The Men in Blue romped away to a maiden series triumph in South Africa on the back of another Virat Kohli century on Friday.
Bar the defeat in the fourth ODI, the visitors have beaten the Proteas in comprehensive fashion over the course of the series.
Here, we look at the player report card of Kohli’s men after their historic feat.
SHIKHAR DHAWAN – 8/10
The opening batsmen finished as the second highest run-getter in the series behind his skipper with 323 runs in six innings at an average of 64.6. Dhawan continued with his trend of playing well against the Proteas with a century and two fifties in the series and his contributions at the top order along with Kohli’s was one of the reasons for India’s dominance.
ROHIT SHARMA – 6/10
While the India deputy skipper’s 115 in the penultimate match remains fresh in the mind, it is not east to ignore that he has had a dismal series otherwise. His scores in the remainder of the matches read 20, 15, 0, 5 and 15, a far-cry from his remarkable and consistent 2016. His century has in fact been the only redeeming factor in an otherwise lean tour.
VIRAT KOHLI – 10/10
Simply faultless. There are just no barriers that the Indian skipper cannot pass. He finished the series in style with his 35th ODI ton and third of the series, aggregating 558 in the six matches at a staggering average of 186. It was the first time that an Indian batsman has crossed the 500-run mark in a bilateral series. At this rate, Sachin Tendulkar’s record of 51 centuries will be broken in no time.
AJINKYA RAHANE – 6/10
The middle-order batsman’s series started in fine fashion with a well made 76 in the first ODI. However, it was as good as it got for Rahane whose form took a dip in the matches to follow before regaining it somewhat with a fine unbeaten 34 in the final ODI.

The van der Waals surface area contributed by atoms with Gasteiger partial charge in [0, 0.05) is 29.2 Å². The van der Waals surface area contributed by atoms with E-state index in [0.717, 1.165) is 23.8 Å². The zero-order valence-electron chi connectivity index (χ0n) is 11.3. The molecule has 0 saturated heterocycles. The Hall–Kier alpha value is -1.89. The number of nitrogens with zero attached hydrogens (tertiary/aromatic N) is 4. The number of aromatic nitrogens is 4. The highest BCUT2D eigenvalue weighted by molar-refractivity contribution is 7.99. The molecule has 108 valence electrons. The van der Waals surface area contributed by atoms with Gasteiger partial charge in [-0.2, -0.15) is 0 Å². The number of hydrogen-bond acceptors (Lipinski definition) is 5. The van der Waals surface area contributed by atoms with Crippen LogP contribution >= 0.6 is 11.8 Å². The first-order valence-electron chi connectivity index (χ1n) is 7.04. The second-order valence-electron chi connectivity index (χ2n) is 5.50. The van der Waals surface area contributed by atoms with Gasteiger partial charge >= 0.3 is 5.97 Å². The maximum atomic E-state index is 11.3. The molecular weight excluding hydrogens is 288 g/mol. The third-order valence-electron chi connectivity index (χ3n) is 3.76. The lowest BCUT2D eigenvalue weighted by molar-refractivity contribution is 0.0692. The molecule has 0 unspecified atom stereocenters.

SHREYAS IYER – 5/10
A poor series for the young man. He failed to find a big knock in his limited outings and was guilty of dropping a fair amount of catches in the outfield. With the number four spot still seemingly up for grabs, the youngster might rue not making more from his opportunity in South Africa.
KEDAR JADHAV – 5/10
Jadhav played three matches in the series though his batting skills were required only one occasion, where he ended up scoring just the one run. Bowled some part-time off spin but his series was cut short by an injury.
MS DHONI – 7/10
The wicketkeeper-batsman became only the third man in ODI history to effect 600 dismissals and his glove work behind the stumps remains as sharp as ever. His only downside, has been his batting lower down the order where his low strike-rate is starting to become a problem.
HARDIK PANDYA – 6/10
Pandya remains an enigma. He was largely ineffective in the first half of the series before turning up with a match-winning performance in the series clincher for India at Port Elizabeth. The all-rounder will want to add some consistency in his performances.
KULDEEP YADAV – 9/10
Some series from one component of India’s wrist spin-twins. The youngster finished as the highest wicket-taker in the series with 17 scalps and had the Proteas batsmen bamboozled with his variations all throughout. The hosts were still finding it hard to pick him in the final ODI which tells you all you need to know about his series.
YUZVENDRA CHAHAL – 9/10
The senior figure in the spin-twins had an equally stupendous series as he fetched 16 wickets with his leg-spin. He had the one bad game in Johannesburg but was otherwise on the money for most of the series. His partnership with Kuldeep was one the most important factors of India’s triumph.
JASPRIT BUMRAH – 8/10
The Mumbai-pacer showed why is he is considered one of the best bowlers in the limited-overs format. He finished as the highest wicket-taker among all pacers and was equally effective at the start as well as in the death overs.
BHUVNESHWAR KUMAR – 6/10
The senior Indian pacer seems to have been suffering from fatigue by the time the series concluded. He picked up only two wickets in the entire series and was showing signs of struggling with his fitness towards the end. Needs a well deserved rest at this point.
SHARDUL THAKUR – 7/10
The young pacer played just the one ODI, the final game, where he finished with a four-wicket haul. His 4-52 are his best figures in his three-match old ODI career so far.